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Hybrid processors at CES 2019 are the future of data processing

While Intel and AMD surpassed each other at CES 2019 by announcing their respective 10nm and 7nm processors, both companies…

While Intel and AMD surpassed each other at CES 2019 by announcing their respective 10nm and 7nm processors, both companies introduced hybrid processors that could have an even greater impact of changing the future of computing forever.

On one side, there are Intel’s LakeField processors, whose architecture is closer to that of the ARM CPU than a traditional data chip. Instead of just having a block of 10nm CPU cores, the LakeField processor will have a central 10nm Sunny Cove core paired with four Treemont Atom cores.

Later on in CES 2019, AMD introduced its own hybrid processor with its Ryzen 3rd Generation chip that paired an 8-core 7nm chiplet with a second 1

4nm chiplet to handle memory controllers and PCIe chips.

Both processors aim to do different things with their hybrid architectures, but they share one thing in common: they are both moving away from the traditional monolithic processor.

 AMD Ryzen 3rd Generation

Monolithic vs Hybrid

Now you can wonder what the difference is between monolithic and hybrid processor design? The answer is actually easier than you might think.

Most of the time, processors that have come in laptops and PCs are stuck in a monolithic design, where there is a homogeneous processor made of a single architecture. For example, Intel Coffee Lake processors used a single 14nm door, Ryzen processors contained 14nm die, Ryzen 2nd Generation at 12nm die, and so on.

Hybrid designs shake things up by introducing discs that can add a second type of processor cores, integrated graphics, memory or any number of things.

ARM-based processors available in phones, tablets and even Qualcomm-powered Windows 10 machines typically use this type of design to a great extent to maximize battery life and consistent performance. Now it seems we are starting to see the beginning of hybridization in computer processors now – at least in Intel’s case with LakeField.

Hybrid processors can let your devices handle all your data on demand and save battery life when they are only on standby by packing in both performance cores and low energy cores in the same chip. In addition, chips with this type of architecture can act as compact systems on a chip if they also have integrated graphics, memory and other modules.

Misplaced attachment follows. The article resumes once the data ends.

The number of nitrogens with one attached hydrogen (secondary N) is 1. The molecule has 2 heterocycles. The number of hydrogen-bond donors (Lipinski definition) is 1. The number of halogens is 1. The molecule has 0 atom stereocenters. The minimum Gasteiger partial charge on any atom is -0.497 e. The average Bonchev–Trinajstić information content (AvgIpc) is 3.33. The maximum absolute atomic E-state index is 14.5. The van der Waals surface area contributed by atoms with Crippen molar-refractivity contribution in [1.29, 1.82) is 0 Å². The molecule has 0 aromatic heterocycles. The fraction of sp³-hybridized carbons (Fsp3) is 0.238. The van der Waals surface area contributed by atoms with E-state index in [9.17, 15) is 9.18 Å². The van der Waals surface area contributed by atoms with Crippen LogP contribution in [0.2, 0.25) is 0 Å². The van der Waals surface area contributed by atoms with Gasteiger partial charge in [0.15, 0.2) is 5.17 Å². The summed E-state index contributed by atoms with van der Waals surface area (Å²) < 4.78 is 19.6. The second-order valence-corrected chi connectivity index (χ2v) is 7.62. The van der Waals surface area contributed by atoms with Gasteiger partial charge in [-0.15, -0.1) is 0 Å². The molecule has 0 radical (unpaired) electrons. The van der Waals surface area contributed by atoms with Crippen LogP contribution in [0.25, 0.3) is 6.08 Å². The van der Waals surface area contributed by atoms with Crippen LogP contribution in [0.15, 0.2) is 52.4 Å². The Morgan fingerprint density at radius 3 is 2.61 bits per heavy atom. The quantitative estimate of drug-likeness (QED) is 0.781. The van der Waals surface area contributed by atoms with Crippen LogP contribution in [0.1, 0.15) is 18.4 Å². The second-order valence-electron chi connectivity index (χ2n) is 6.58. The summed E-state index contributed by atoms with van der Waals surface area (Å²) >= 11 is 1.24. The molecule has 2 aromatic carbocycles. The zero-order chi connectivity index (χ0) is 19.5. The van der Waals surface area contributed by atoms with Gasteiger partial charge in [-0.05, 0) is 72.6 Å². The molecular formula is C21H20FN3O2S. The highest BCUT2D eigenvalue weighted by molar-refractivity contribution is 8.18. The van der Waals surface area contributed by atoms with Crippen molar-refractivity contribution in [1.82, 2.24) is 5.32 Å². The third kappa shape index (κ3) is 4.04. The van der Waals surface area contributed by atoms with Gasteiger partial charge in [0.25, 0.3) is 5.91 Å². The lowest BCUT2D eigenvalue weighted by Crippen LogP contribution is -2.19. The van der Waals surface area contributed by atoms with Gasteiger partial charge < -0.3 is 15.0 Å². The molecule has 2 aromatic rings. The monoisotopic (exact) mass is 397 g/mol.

Intel LakeField

Proof in pudding

In fact, Intel has already shown an example of how small its hybrid processor-controlled device can be. At its CES 2019 keynote scene, the company introduced its LakeField processor built into the smallest motherboard, producing just five lengths of five US quarters, a form factor that can easily fit into tablets and even some phones.

According to Intel, LakeField processors can drive everything from very low power supplies and scale up to full PC performance.

AMD almost did not have many examples of concepts, but it showed that the new hybridized processor does not lose a step in performance thanks to the new design. The company’s mystery Ryzen 3rd Generation processor made 2 023 points in Cinebench. In comparison, Intel Core i9-9900K and AMD Ryzen made 7 2700X 1 873 and 1 798 points in our own testing.

It seems that hybrid processors have a promising future in computers, but we don’t want to buy into the hype too much until we actually get some units with them.

There is also no need for monolithic pattern processors to disappear at any time soon. All the complexity of hybrid chips is likely to increase to the cost of units until their production becomes ubiquitous.

Not all devices can also benefit from a hybrid architecture. For example, computers designed for production and gaming will improve with classically engineered processors and the maximum power that a monolithic processor can deliver – but the regularity of Apple’s iPads equipped with its own manufacturers exceeds Windows 10 laptops can prove this to be FALSE.

It is too early to tell which devices are powered by Intel and AMD’s hybrid processors, but we are happy that this is happening. The software and the experience of using laptops and computers has evolved in line with phones and mobile devices – with touch screens, biometrics and modern standby features – and it feels like it’s time to do the same with the hardware that drives them.

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Faela